The vast majority of people do not have, nor will they ever have a personal computer. They haven’t been exposed to Windows or Office, or anything like that, and in their lives it’s unlikely that they will.
—  Stephen Elop, Microsoft’s new executive vice president of Devices, in the post announcing the completion of the deal to acquire Nokia. This is not your father’s Microsoft.
Did Apple create Android? Stephen Elop thinks so!

The thinking behind this? Apple iPhone is a closed ecosystem with everything controlled by Apple. While this has proved successful it means developers have to play by Apple’s rules.

Therefore, it seems inevitable that a more open source solution would arise, more appeasing and appealing to all developers, hence the environment for a platform like Android to flourish.

Amplify’d from

 See this Amp at
Nokia anuncia 3.500 despidos más y un futuro terrorífico para muchos empleados

En este caso, el punto de mira ha ido directamente sobre una planta de fabricación ubicada en Cluj, Rumanía (arriba en la foto), una fábrica a la que le acecha unos planes inmediatos de cierre, una acción que tiene la idea de llevar el volumen de trabajo a las plantas ubicadas en Asia y que prov […]

Stuff you may have missed: November 9, 2013

Gerald R. Ford wasn’t a particularly iconic president (though we recommend visiting his presidential library), but the aircraft carrier that bears his name, the USS Gerald R. Ford, could be the most innovative aircraft carrier of its kind—ever.

If Microsoft picks Stephen Elop to replace Steve Ballmer as CEO, expect Microsoft Office to show up on more platforms.

The last time Boston picked a new mayor, the Wu-Tang Clan hadn’t yet released its groundbreaking first album.

Speaking of mayors, they tried to make Rob Ford go to rehab, and he said, “poss-i-bly.” Sorry, Toronto.

Maldives, whose democracy is just five years old, is having a really hard time picking a president.
Microsoft to acquire Nokia'€™s… (Basically Nokia)

Whoa nelly. A few quick thoughts:

1) Inevitable.

2) This seems to take the drama out of the Microsoft CEO search. Nokia CEO Stephen Elop (a former Microsoftie) was already widely considered a leading contender — and now Microsoft has 7.2 billion more reasons to go with him. It also seems likely he would be a good candidate to carry out the “One Microsoft” initiative that Steve Ballmer has already put in place.

3) Fairly big demotion for Julie Larson-Green following her big promotion just last year. Unless… see: #2.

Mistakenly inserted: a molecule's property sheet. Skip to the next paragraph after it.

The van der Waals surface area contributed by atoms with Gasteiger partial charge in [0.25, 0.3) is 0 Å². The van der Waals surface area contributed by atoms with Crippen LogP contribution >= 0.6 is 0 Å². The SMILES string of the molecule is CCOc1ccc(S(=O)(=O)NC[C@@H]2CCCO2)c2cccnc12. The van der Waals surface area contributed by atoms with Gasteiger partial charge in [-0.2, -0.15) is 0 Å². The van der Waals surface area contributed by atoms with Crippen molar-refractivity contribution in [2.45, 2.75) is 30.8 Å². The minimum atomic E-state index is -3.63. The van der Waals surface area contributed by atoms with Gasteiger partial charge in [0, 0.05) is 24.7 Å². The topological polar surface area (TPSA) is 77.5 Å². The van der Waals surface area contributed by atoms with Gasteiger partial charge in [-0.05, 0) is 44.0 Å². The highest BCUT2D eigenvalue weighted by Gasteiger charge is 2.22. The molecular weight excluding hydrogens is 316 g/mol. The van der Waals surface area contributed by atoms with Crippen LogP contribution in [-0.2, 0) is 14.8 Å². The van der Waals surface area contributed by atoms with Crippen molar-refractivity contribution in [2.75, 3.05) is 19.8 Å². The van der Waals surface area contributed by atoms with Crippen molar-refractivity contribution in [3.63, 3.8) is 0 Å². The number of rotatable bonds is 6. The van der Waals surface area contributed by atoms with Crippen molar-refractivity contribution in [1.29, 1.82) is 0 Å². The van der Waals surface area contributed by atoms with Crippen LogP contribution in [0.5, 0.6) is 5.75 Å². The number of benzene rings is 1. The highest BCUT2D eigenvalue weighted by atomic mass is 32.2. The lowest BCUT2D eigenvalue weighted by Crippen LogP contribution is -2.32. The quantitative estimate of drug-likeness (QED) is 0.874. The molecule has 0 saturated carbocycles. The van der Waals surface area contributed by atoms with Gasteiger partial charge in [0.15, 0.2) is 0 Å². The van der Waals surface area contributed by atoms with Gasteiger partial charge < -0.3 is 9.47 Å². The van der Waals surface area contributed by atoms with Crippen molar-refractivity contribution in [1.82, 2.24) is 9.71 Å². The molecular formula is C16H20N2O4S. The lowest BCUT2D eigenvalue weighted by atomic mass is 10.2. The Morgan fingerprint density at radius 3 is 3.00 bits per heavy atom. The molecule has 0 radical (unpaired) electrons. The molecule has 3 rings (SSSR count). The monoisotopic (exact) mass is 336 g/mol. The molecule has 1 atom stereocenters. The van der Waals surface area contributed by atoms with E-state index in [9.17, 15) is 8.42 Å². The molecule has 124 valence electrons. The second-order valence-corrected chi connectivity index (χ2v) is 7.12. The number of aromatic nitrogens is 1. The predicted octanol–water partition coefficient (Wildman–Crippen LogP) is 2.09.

4) So why not just announce Elop as the new CEO now? Because the deal won’t close until Q1 2014. The biggest potential hiccup there is Nokia shareholders approving it.

5) From a pure dollar perspective, this seems to be quite the deal from what Microsoft was rumored to be considering paying just a few years ago.

6) Though it’s not nearly as good of a deal as Apple got to bring Steve Jobs back on board — $400 million in 1996 dollars.

7) Microsoft is taking on 32,000 new employees?!

8) It’s actually a pretty decent use of overseas cash, which would otherwise be taxed if repatriated.

9) Lighting the money on fire would have also saved it from being taxed.

Microsoft’s Nadella cleans house, Elop is out, senior leadership is now 25% female

Satya Nadella continues to consolidate Microsoft’s formerly fragmented organization, announcing in a company email that a number of executives – most notably Stephen Elop, the former CEO of Nokia – are leaving the company. Elop’s bad news, and it’s far overdue.

EVP Terry Myerson is getting a bump up to heir apparent, running a new Windows and Devices Group, a combination of the Microsoft Devices Group (which Elop was running) and the Operating Systems Group (which Myerson headed). This group controls Windows, Xbox, Lumia, Surface, and Hololens. 

EVP Scott Guthrie is accumulating the Microsoft Dynamics Group – which was running in a standalone fashion under Kirill Tatarinov– underneath the Cloud and Enterprise team. Alex Wilhelm thinks the Dynamics team is being fragmented into various of Guthrie’s groups.

EVP Qi Lu of the Applications and Service Group is being handed the company’s education activities that Eric Rudder (bye bye) was running.

Mark Penn, one of Ballmer’s favorites is out of his strategy role. Penn is starting an equity fund with Ballmer’s support.

So with these changes, the senior leadership has twelve execs:

  • Satya Nadella, Chief Executive Officer
  • Chris Capossela, Executive Vice President and Chief Marketing Officer
  • Kurt DelBene, Executive Vice President, Corporate Strategy and Planning
  • Scott Guthrie, Executive Vice President, Cloud and Enterprise
  • Amy Hood, Executive Vice President and Chief Financial Officer
  • Kathleen Hogan, Executive Vice President, Human Resources
  • Peggy Johnson, Executive Vice President, Business Development
  • Qi Lu, Executive Vice President, Applications and Services Group
  • Terry Myerson, Executive Vice President, Windows and Devices Group
  • Harry Shum, Executive Vice President, Technology and Research
  • Brad Smith, Executive Vice President and General Counsel, Legal and Corporate Affairs
  • Kevin Turner, Chief Operating Officer

Notice that with departures of a bunch of men, the female leadership is now 25%, which I bet is a high for the company.

The reality is that 90 percent of the world does not have or cannot afford a smartphone or a high-end device…This gap creates an opportunity.